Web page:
In other annelids, equalization of first cleavage by mechanical or chemical means can result in the formation of twinned embryos (Henry and Martindale, 1987; Dorresteijn et al. 1987; Devries, 1973, 1985). Similarly, duplicated sets of ecto- and mesoteloblasts are obtained in Helobdella embryos when centrifugation at the 2-cell stage results in an equal distribution of teloplasm between the daughters of blastomere CD at second cleavage (Astrow et al., 1987). We did not observe twinning in our compression experiments, however, presumably because first cleavage remained unequal, so that one cell received most of the teloplasm.
Equatorial first cleavage
Complete segregation of ectodermal and mesodermal fates occurred when first cleavage was equatorial, or nearly so. In the majority of cases, the cell derived from the animal hemisphere, cell AN, gave rise to eight to twelve ectoteloblasts and no meso teloblasts. In contrast, the cell derived from the vegetal hemisphere, cell VG, produced two to four mesoteloblasts and no ectoteloblasts (Table 1). The fates of cells AN and VG were independent of their relative sizes. The bandlets in these embryos were very disorganized but nevertheless tended to group together near the micromere cap.
The pattern of early cleavages in equatorial embryos, described in detail in the next section, typically resulted in the formation of two pairs of proteloblasts, one derived from cell AN and the other from cell VG, which resembled cells DNOPQ and DM in terms of size,inheritance of teloplasm, and position relative to the micromeres. We assessed the fates of these cells in a few equatorial embryos by injecting FDA into one proteloblast and RDA into its sibling. We found that both proteloblasts derived from cell AN (n=3) gave rise to four to eight ectoteloblasts (Fig. 6 A,B), whereas both proteloblasts derived from cell VG (n=2) gave rise to two or three mesoteloblasts (Fig. 6 C,D). Thus, in equatorial embryos, sibling proteloblasts can both give rise to ectoderm, or both to mesoderm, depending on their animal or vegetal origin.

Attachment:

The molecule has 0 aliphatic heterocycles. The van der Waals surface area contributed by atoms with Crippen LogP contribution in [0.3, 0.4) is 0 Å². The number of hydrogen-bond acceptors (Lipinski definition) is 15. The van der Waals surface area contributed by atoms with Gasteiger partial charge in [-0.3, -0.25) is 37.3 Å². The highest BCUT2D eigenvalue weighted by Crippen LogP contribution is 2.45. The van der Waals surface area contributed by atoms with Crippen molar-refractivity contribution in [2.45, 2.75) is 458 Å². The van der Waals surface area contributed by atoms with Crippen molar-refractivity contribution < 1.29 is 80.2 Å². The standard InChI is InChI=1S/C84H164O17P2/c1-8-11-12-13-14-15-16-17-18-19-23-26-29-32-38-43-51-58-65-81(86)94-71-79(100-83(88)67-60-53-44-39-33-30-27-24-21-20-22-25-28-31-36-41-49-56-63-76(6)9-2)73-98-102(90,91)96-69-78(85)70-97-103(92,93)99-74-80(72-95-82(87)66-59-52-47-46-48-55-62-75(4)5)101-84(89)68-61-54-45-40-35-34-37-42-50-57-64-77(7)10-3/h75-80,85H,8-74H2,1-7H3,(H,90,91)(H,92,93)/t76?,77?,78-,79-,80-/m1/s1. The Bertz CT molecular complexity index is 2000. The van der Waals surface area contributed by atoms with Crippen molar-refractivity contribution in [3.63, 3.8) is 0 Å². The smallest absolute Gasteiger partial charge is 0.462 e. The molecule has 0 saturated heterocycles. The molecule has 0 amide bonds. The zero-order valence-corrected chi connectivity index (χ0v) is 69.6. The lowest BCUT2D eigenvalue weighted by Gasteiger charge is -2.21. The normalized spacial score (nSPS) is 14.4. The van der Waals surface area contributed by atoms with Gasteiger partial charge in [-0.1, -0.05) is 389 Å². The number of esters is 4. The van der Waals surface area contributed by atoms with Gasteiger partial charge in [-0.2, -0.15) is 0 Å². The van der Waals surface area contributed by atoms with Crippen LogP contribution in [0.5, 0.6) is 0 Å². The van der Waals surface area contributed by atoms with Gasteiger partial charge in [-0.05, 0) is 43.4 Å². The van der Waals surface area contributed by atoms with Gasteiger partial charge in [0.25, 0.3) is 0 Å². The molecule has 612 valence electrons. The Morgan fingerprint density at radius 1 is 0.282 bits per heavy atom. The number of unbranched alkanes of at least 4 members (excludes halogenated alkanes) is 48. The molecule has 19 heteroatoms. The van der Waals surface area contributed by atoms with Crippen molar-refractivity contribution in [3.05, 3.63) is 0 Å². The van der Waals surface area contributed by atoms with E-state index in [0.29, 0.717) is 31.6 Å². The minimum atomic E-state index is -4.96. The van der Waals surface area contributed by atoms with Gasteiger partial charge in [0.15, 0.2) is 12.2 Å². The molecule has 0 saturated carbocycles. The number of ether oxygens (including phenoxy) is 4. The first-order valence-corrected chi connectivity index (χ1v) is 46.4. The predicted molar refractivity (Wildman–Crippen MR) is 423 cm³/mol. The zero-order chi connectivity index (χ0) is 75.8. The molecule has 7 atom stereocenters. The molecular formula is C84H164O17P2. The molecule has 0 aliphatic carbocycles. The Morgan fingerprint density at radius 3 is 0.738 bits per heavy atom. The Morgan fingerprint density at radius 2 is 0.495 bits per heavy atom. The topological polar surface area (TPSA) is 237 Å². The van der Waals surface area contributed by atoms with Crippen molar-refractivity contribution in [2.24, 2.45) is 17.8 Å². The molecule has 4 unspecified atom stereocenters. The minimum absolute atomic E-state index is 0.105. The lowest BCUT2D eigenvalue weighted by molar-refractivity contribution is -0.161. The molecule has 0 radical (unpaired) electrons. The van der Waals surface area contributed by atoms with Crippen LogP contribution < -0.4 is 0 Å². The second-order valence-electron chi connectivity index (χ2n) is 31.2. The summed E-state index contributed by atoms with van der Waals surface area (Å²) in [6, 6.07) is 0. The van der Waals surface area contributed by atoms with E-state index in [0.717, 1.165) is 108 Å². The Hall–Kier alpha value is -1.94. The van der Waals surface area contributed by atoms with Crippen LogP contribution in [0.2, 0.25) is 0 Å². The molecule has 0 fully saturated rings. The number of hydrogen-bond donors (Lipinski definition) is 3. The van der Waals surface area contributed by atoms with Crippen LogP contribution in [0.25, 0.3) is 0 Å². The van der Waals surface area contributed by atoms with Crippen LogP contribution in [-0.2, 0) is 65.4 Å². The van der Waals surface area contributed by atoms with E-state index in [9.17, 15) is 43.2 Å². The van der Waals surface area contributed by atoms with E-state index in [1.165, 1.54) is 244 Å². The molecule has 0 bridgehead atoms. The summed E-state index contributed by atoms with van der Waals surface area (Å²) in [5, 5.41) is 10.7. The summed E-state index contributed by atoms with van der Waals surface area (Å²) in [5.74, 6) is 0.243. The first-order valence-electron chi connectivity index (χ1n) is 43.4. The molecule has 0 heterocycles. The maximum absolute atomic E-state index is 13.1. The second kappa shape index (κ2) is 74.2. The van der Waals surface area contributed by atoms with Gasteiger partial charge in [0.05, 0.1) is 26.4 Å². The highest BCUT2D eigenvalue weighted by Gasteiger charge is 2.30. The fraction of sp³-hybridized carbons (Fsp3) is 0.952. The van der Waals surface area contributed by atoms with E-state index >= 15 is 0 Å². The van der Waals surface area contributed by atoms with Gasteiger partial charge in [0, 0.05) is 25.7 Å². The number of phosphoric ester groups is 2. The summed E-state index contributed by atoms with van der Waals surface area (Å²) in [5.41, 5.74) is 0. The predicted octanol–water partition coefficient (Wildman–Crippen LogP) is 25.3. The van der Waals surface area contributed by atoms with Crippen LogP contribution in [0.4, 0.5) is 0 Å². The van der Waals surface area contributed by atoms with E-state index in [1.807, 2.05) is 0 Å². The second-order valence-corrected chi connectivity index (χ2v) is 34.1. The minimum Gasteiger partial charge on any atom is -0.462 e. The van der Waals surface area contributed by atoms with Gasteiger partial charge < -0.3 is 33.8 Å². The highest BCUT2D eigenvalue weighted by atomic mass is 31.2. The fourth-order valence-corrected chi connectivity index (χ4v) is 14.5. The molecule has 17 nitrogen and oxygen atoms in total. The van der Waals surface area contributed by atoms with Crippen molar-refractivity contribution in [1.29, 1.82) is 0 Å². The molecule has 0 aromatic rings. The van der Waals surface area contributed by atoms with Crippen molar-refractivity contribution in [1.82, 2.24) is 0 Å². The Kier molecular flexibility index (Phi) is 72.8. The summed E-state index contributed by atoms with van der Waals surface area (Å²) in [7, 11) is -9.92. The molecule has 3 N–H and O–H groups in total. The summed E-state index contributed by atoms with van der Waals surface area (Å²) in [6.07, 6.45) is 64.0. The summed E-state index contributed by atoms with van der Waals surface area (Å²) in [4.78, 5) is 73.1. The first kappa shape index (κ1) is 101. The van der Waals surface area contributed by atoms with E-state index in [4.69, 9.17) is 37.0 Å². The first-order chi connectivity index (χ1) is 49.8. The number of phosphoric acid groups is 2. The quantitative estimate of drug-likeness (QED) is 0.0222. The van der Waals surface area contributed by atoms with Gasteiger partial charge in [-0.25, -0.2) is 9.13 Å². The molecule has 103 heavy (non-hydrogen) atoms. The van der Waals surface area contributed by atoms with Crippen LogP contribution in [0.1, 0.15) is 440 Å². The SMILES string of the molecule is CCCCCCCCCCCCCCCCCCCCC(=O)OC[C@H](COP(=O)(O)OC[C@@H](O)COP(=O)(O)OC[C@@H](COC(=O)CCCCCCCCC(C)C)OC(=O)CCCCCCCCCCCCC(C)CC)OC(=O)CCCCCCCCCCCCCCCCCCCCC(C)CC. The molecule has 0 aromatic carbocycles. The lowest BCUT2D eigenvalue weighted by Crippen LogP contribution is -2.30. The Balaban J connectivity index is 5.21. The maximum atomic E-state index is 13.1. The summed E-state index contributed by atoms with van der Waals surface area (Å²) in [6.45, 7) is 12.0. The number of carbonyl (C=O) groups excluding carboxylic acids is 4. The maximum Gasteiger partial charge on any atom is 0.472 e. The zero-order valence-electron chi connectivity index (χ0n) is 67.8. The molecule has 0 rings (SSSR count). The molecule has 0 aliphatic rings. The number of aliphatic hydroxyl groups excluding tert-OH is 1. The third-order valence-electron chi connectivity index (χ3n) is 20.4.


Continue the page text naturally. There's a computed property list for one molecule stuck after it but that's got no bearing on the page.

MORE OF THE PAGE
Oblique first cleavage
In contrast to the complete segregation of ectodermal and mesodermal fates that resulted from equatorial first cleavages, oblique cleavages usually caused only a partial segregation of fates (Table 1). In most cases, cell AN gave rise to both ectodermal and mesodermal teloblasts (Fig. 3 C,E), whereas cell VG produced two to four mesoteloblasts and no ectoteloblasts (Fig. 3B). There was, however, some variability within this class. In 25% of cases, cell AN produced only ectoteloblasts. Cell VG produced both ectodermal and mesodermal teloblasts in 19% of embryos and no teloblasts whatsoever in 23% of embryos. In no case did cell AN make only mesoteloblasts or cell VG only ectoteloblasts. There was no apparent correlation between the fates of cells AN and VG and their relative sizes.